3. Despite the reasons that might be behind the convincing mosaic standard failure to launch, the convincing mosaic standard, which might be better off being rebranded as the Rule 56 standard so as to get rid of unnecessary and confusing ornamentation, comes much closer to capturing the essence of summary judgment than does McDonnell Douglas.

 

V

Thoughts/Takeaways

 

  1. Is there a Circuit Court split between the Seventh and 11th Circuits? On the one hand, the Seventh Circuit goes out of its way saying that it wants nothing to do with the convincing mosaic legal test. On the other hand, it says that convincing mosaic must be used by way of a metaphor so that court do not get caught up between direct and indirect evidence. In the Seventh Circuit, it would seem that McDonnell Douglas burden shifting standard is still very much alive with the exception of the direct evidence and indirect evidence distinction. On the other hand, an argument can be made, as Jon Hyman has made in his blog, that in the Seventh Circuit McDonnell Douglas is dead because how can you have McDonnell Douglas if you get rid of the indirect and direct evidence distinction. Regardless, whether evidence is direct or indirect chews up a tremendous amount of court time and litigant time unnecessarily.
  2. While I have not done the research, it is quite likely that there are circuits all in on McDonnell Douglas as a means of deciding summary judgments. In that eventuality, a Circuit Court split exists thereby making it more likely that the Supreme Court will visit this issue.
  3. Personally, I have found McDonnell Douglas to be terribly confusing. Sometimes, I have wondered whether a person on the plaintiff side is not actually better off going for the burden shifting of McDonnell Douglas for indirect evidence rather than the direct evidence approach. As far as I can tell from reading the case law, the significance of direct evidence existing in a McDonnell Douglas framework, means that a plaintiff just about automatically survives summary judgment. If it is not direct evidence, then all the ensuing gyrations mentioned in this blog entry ensue and whether that gets to the proper Rule 56 inquiry is highly debatable.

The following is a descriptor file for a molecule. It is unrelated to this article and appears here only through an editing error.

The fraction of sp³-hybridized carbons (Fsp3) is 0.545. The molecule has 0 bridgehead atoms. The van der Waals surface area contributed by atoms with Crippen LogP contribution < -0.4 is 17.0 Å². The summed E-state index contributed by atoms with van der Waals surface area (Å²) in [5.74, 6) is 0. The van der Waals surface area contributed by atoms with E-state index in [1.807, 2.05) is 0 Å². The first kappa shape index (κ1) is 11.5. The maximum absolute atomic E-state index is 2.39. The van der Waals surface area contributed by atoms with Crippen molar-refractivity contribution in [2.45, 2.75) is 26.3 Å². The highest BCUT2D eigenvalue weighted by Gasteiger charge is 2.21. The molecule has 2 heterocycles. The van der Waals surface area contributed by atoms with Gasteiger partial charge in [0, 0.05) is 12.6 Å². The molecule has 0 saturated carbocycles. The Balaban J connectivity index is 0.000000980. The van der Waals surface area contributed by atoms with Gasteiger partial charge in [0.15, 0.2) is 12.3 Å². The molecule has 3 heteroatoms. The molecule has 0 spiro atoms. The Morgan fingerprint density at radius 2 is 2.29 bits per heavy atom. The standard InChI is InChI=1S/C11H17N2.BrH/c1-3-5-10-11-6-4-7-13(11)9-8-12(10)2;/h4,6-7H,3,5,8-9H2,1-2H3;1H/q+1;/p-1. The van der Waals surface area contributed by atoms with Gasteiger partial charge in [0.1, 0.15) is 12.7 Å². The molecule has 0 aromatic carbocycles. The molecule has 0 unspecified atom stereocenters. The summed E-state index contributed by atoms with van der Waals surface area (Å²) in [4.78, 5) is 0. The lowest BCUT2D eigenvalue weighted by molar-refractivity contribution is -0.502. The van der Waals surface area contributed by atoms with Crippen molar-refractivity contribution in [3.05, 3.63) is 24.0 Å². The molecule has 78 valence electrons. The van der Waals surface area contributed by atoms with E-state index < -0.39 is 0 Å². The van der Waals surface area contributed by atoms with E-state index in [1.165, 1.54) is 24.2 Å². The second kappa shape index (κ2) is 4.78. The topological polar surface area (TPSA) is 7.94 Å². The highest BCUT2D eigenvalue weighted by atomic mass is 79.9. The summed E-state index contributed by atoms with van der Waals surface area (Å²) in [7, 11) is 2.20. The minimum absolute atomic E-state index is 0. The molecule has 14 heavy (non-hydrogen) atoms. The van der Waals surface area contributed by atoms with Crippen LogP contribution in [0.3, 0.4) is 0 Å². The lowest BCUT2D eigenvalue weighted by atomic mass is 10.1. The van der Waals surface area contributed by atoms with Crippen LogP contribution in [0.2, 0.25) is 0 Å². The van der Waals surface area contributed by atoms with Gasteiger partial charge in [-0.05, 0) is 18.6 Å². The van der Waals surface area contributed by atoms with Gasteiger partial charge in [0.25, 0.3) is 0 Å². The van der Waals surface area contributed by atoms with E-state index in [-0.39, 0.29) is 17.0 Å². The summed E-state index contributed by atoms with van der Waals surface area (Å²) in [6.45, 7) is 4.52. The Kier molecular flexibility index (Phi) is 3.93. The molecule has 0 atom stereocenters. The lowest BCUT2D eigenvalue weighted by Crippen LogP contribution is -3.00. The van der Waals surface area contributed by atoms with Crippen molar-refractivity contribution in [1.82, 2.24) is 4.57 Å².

4. The 11th Circuit decision, which is published, seems to be written with Supreme Court review in mind when it cites to both Justice Kavanaugh and to Justice Gorsuch.
  5. This is not an ADA case, but ADA cases do get analyzed through the McDonnell Douglas prism all the time.
  6. In both the Seventh and 11th Circuits, McDonnell Douglas is just one method by which the plaintiff can prove discrimination by circumstantial evidence regardless of whether direct or indirect evidence is involved.
  7. I am not sure why the Seventh Circuit went out of its way to say that using convincing mosaic as a legal standard rather than as a metaphor is automatically subjected to summary reversal. The 11th Circuit on the other hand focuses on convincing mosaic as a standard. Why not utilize it as a standard rather than as just a metaphor when as a de facto matter, it is convincing mosaic being utilized as a standard?
  8. From the many many cases that I have read over the years, I certainly agree that courts have become progressively obsessed with the minute details of the McDonnell Douglas paradigm. I also certainly agree that courts have often treated McDonnell Douglas requirements as a series of standalone case dispositive elements rather than simply asking the controlling question of whether the facts gave rise to a triable issue of discrimination.
  9. Judge Newsom makes a lot of sense in describing the reasons why convincing mosaic hasn’t launched yet. One wonders whether that might change now that there are two circuits calling out the problems associated with McDonnell Douglas and preferring convincing mosaic, whether it be as a metaphor or as an actual legal standard. It will also be interesting to see whether a court doesn’t rebrand convincing mosaic as Rule 56. After all, branding can matter quite a bit.